Q&A: Talking With RSL GM Garth Lagerwey — Part 2

An inside perspective from the Real Salt Lake general manager
by Wes Brown   |   Monday, March 17, 2014

Kingdom of Salt - column on Real Salt Lake (RSL) & the Salt Lake City Utah soccer scene

In Part 2 of the interview with Real Salt Lake General Manager Garth Lagerwey, we shift focus to the RSL-AZ academy, part of the Grande Sports Academy in Casa Grande, Ariz. The conversation takes a natural course to another of RSL’s potential expansions in the form of a USL Premier Development League (PDL) team.

Talks about the location of such a team and what emphasis and place it would have within the RSL structure have been going on for several months now. Lagerwey’s comments are indicative of the overall ethos in the club when it comes to player development. The emergence of RSL-AZ academy products like Carlos Salcedo, Benji Lopez and Jordan Allen has increased demand for playing time for these younger players. The club seems committed to further fleshing out the varying levels of the pyramid to better harness the talent they’re helping to refine.

How do you get kids to go to Casa Grande, Ariz., because I hear it’s miserable?

Garth Lagerwey (GL):  [Laughing] It grows on you. It is the coolest place to grow up and play soccer in the United States. Now, do you have to sacrifice some stuff to do it? Absolutely. It is in the middle of nowhere, it is a Spartan existence on some level. Tatooine … yeah, literally. It looks like Tatooine during sunset. And it has about as much water. But it’s a cool setup.

I’ll say this – I played in the league for 5 years and never had a full-time goalkeeper coach. The prospect of at 14 years old having a former professional coach me 24/7, and how good I could have been … now, granted, I didn’t really have any talent, but I’m saying for a kid who’s chasing the dream I get the appeal because I wish I had that. Would it be hard being away from mom and dad? Yeah. But I sense in a lot of the kids that it’s harder on the parents than it is on the kids.

With that said, I do think that when they start getting into the 17 and 18 [age range] and they’ve been there for 3 or 4 years, I think then we start to see some wobbles in terms of girlfriends or homesickness. But the other thing we’ve done is focus as much as possible on Arizona and Utah kids to mitigate some of that homesickness stuff. And also because those are the kids we’re allowed to tag from a homegrown perspective. The rule is we get eight total out-of-state spots, and the majority of the kids [at Casa Grande] are from Utah and Arizona, which is considered our home territory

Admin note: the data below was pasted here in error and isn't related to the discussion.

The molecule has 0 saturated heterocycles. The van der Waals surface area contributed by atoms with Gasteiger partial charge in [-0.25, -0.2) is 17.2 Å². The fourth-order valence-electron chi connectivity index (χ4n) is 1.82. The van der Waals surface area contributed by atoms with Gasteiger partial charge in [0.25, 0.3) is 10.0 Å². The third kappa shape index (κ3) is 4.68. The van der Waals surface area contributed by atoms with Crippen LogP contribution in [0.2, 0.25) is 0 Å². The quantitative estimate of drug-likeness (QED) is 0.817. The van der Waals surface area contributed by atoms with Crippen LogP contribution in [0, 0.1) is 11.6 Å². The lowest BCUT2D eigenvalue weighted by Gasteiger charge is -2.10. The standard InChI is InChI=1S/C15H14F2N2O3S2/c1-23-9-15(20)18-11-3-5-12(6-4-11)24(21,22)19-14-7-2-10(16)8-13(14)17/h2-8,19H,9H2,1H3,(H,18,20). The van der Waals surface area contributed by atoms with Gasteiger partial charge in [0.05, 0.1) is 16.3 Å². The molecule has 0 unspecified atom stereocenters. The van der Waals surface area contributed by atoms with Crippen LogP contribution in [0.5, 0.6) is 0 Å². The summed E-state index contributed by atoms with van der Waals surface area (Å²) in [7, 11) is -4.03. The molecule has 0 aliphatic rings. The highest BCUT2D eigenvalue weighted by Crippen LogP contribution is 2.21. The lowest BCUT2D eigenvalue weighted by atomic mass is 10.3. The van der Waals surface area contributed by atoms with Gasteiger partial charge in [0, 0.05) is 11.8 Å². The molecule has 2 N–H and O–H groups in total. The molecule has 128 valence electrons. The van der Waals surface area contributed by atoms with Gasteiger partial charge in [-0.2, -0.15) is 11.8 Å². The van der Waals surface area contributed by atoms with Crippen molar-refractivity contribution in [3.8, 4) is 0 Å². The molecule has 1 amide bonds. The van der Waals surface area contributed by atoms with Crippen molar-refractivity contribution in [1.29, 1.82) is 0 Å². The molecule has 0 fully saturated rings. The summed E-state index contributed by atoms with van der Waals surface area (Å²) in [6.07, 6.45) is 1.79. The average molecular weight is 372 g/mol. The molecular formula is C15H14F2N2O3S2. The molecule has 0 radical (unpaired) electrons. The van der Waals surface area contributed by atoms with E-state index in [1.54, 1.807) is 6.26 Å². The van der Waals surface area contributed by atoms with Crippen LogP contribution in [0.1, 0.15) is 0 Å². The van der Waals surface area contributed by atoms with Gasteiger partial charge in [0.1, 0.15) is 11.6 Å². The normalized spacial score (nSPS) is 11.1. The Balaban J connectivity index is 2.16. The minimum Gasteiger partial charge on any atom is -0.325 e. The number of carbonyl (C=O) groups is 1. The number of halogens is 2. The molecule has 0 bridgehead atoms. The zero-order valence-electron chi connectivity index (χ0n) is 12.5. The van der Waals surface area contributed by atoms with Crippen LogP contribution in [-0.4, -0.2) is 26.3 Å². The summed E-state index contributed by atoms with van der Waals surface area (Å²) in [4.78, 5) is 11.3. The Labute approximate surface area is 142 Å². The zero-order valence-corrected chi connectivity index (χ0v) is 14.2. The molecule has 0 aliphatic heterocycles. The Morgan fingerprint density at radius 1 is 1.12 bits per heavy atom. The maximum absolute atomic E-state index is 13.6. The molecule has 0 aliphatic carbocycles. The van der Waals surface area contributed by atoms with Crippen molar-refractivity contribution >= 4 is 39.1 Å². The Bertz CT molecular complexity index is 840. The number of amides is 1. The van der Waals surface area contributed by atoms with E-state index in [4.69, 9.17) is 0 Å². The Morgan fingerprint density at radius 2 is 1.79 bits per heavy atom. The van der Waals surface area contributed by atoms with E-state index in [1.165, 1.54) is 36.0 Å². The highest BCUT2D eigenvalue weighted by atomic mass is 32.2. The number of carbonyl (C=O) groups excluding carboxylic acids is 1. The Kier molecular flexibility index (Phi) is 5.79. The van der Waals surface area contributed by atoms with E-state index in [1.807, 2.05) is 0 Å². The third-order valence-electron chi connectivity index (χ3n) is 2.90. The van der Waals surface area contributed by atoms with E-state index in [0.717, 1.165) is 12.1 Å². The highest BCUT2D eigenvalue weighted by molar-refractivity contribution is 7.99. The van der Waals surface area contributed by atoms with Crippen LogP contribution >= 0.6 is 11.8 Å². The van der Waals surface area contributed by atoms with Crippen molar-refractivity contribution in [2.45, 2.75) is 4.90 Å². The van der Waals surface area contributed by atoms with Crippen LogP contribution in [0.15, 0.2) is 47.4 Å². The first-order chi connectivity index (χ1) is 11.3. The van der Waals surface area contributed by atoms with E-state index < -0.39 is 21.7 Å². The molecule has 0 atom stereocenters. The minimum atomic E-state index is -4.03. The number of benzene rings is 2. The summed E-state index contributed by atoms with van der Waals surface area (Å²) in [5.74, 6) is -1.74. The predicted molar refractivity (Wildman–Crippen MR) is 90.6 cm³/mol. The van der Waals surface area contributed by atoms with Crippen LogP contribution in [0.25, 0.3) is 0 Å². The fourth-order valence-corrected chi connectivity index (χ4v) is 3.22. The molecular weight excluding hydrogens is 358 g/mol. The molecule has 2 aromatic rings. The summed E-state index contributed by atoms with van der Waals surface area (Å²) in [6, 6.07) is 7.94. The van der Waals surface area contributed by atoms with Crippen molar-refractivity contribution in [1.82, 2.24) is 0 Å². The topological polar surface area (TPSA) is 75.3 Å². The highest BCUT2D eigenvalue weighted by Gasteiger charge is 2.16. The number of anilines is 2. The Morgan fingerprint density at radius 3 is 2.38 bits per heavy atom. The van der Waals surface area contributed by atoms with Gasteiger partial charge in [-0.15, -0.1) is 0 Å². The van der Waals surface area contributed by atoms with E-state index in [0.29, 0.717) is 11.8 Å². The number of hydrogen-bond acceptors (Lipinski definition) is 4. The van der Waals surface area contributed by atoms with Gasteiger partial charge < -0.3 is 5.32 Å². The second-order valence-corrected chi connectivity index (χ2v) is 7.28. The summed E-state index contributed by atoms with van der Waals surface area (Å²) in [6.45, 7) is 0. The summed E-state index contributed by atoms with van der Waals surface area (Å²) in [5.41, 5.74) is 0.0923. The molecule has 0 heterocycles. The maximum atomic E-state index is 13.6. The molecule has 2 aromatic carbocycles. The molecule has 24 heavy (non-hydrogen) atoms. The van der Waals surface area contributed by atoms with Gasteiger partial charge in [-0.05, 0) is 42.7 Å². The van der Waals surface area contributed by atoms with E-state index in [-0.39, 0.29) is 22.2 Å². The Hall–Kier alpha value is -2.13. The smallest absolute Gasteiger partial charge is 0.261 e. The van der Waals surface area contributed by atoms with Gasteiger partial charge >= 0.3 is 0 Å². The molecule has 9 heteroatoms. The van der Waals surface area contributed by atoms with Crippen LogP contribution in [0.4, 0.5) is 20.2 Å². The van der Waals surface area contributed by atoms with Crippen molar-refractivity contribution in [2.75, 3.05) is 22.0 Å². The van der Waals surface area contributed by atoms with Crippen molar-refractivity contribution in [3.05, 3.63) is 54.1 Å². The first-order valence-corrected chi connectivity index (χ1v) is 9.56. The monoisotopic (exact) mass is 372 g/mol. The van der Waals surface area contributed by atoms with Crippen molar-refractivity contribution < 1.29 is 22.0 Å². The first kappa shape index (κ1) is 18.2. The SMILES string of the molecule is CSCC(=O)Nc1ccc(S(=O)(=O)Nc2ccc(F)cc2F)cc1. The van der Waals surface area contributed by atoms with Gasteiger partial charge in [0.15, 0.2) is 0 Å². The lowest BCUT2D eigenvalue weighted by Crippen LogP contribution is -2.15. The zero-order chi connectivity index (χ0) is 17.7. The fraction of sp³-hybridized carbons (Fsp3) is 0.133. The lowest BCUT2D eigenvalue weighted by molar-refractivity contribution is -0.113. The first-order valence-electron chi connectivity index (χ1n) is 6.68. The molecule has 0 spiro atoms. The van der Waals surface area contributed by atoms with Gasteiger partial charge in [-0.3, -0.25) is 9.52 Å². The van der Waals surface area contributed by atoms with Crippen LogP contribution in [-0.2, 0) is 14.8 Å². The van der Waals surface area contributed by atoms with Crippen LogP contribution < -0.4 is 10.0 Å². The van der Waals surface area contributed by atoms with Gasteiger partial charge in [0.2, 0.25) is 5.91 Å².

Is there still talk of potentially establishing a second academy in Salt Lake City?

GL:  I think that you might have a footprint more similar to a PDL [Premier Development League] team. So one of the things we have to do for these homegrown kids is that for the ones that go to college that we don’t sign immediately, we have to bring them back to train them. There’s a 30-day, every-2-year training requirement. And one of the ways to meet that requirement pretty easily is to start a PDL team. One place to put that PDL team is Salt Lake. So we’ll see. That [decision] will evolve over the next year. That’s dependent on roster size, too. MLS is supposedly going to hire somebody to run the youth development, which means some of the rules might get tweaked. So we’re going to wait and react to some of that, and see, too, what happens in San Diego; what’s the timing, how deep do we want to go down.